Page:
The Danger of Hidden Sugars in Our Diet

Sugar feeds the bacterial plaque that is present in our mouths. Some of the bacteria in plaque convert these sugars into acid, which can dissolve tooth enamel. This is the process that most often causes cavities to develop and grow. Once the tooth structure is gone, we cannot get it back.

There are two ways that individuals can protect tooth enamel at home:

  • Remove plaque from all tooth surfaces every day. Check out our articles about brushing and flossing for more information on this topic.
  • Reduce the amount and frequency of sugar intake in the diet so that plaque bacteria have less sugar available to convert into tooth-damaging acids.

Important Terms to Know: Intrinsic Sugars, Free Sugars, and Added Sugars

Some foods contain natural sugars, which are also called intrinsic sugars. These foods include intact (unprocessed) fruits and vegetables, and milk and milk products like cheese. 

Other foods contain added sugars, which the World Health Organisation refers to as free sugars. Free sugars include: 

  • The types of sugars which are added to foods and beverages by the manufacturer, cook or consumer
  • Sugars naturally present in honey, syrups, fruit juices, and fruit juice concentrates. 

To prevent tooth decay and unhealthy weight gain, the World Health Organization (WHO) recommends that free sugars make up no more than 10% of daily kilojoule intake. For a healthy adult, this equates to 12 teaspoons (or 50 grams) of free sugars per day.

The World Health Organisation has also said that a “reduction to less than 5% of total energy intake would provide additional health benefits.” 

So a better goal for healthy adults to have is to consume no more than 6 teaspoons (25 grams) of free sugars each day. 

A report from 2017 revealed that the majority (81%) of free sugars consumed in Australia come from energy-dense, nutrient-poor ‘discretionary’ foods and beverages.2

How Do You Know How Much Added Sugar Is in Your Food?

It would be reasonable to assume that food labelling makes it easier to know what we’re consuming. But there are some challenges when interpreting food labels, especially when it comes to sugars.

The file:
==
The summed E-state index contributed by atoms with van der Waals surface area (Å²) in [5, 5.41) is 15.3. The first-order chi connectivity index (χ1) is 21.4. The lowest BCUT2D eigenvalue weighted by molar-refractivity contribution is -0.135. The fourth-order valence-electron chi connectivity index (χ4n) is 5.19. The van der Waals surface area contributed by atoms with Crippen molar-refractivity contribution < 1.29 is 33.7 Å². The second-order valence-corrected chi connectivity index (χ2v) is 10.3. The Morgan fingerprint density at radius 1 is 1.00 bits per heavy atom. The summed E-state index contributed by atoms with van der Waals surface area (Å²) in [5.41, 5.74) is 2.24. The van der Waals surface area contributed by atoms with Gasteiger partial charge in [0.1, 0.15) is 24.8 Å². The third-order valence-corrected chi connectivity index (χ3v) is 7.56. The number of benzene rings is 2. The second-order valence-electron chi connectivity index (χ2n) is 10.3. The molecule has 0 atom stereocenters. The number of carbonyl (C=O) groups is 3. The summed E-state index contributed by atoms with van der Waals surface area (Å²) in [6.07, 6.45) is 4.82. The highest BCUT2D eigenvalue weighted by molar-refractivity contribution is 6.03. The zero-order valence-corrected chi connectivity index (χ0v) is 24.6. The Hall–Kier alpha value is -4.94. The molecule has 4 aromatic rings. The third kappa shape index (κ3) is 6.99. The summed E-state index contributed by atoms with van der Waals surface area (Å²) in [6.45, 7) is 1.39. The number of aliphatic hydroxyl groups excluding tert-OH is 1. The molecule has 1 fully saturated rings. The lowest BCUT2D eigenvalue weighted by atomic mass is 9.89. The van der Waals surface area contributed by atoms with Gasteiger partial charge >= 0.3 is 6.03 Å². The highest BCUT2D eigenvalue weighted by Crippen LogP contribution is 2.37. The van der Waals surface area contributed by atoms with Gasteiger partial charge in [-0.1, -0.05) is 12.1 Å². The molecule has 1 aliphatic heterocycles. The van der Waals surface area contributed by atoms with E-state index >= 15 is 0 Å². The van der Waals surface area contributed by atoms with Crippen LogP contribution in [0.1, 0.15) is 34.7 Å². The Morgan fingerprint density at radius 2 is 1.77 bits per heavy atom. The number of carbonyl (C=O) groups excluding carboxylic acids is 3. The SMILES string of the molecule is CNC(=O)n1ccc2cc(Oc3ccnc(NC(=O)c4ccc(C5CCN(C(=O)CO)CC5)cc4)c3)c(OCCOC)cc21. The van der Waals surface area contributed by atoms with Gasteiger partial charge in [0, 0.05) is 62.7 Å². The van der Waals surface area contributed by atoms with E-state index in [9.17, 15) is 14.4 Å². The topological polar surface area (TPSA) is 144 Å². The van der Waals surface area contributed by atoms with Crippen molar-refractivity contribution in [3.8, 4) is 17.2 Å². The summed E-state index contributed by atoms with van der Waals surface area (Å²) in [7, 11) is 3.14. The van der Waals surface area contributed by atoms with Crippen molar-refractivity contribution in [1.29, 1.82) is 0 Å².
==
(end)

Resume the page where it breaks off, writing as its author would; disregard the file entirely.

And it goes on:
Nutrition Information Panels Do Not Quantify Added Sugars

The Nutrition Information Panels on our foods provide a snapshot of the ingredients and quantity of important nutrients. However, sugar is reported as “Total Sugars”, a term that includes both intrinsic sugars (from milk and fruit) and free sugars (sugars that are added during preparation).

So it’s not possible to know how much added sugar, in grams or teaspoons, the food contains. From the ingredient list, we can see whether free sugars (including sweeteners like honey and syrups) have been added to the food. And we know that the closer to the top of the list, the more of that ingredient has been used. 

But, because the ingredient quantity isn’t recorded as teaspoons or grams, we still do not know the amount of added sugar we’re consuming when we consume that particular product.

There Are Many Different Names for “Sugar”

Some foods contain several different types of added sugars. In an article about added sugar in food, Choice listed 42 varieties. These include:

  • Agave nectar
  • Barley malt
  • Corn syrup
  • Carob syrup
  • Fructose
  • Honey
  • Lactose
  • Malt
  • Rice syrup
  • High fructose corn syrup

No Matter the Source, All Sugars Can Lead to Tooth Decay

Sugars derived from coconuts, dates, beet, barley or rice are just as capable of causing tooth decay as sugar derived from cane sugar. 

There is no such thing as tooth-friendly sugar.

Improved Food Labelling Could Help

We would love to see Nutrition Information Panels provide information that makes it easier for Australians to see how much added sugar is in their foods. A system that quantifies added sugar in teaspoons per serving would make it much easier for one to monitor their daily intake of added sugar.

Get Sugar Savvy

Rethink Sugary Drinks

We also need to keep an eye on what we drink because many beverages contain sugar.

How Much Sugar Is in Soft Drinks?

This question is answered in these fabulous videos (created by ‘Rethink Sugary Drinks’):

We encourage you to visit the Rethink Sugary Drinks website to learn more about the dangers of sugary beverages. This site is a collaboration between The Australian Dental Association, The Cancer Council, and many other Australian health and community organisations.

Water is the most tooth-friendly beverage.

Where to Learn More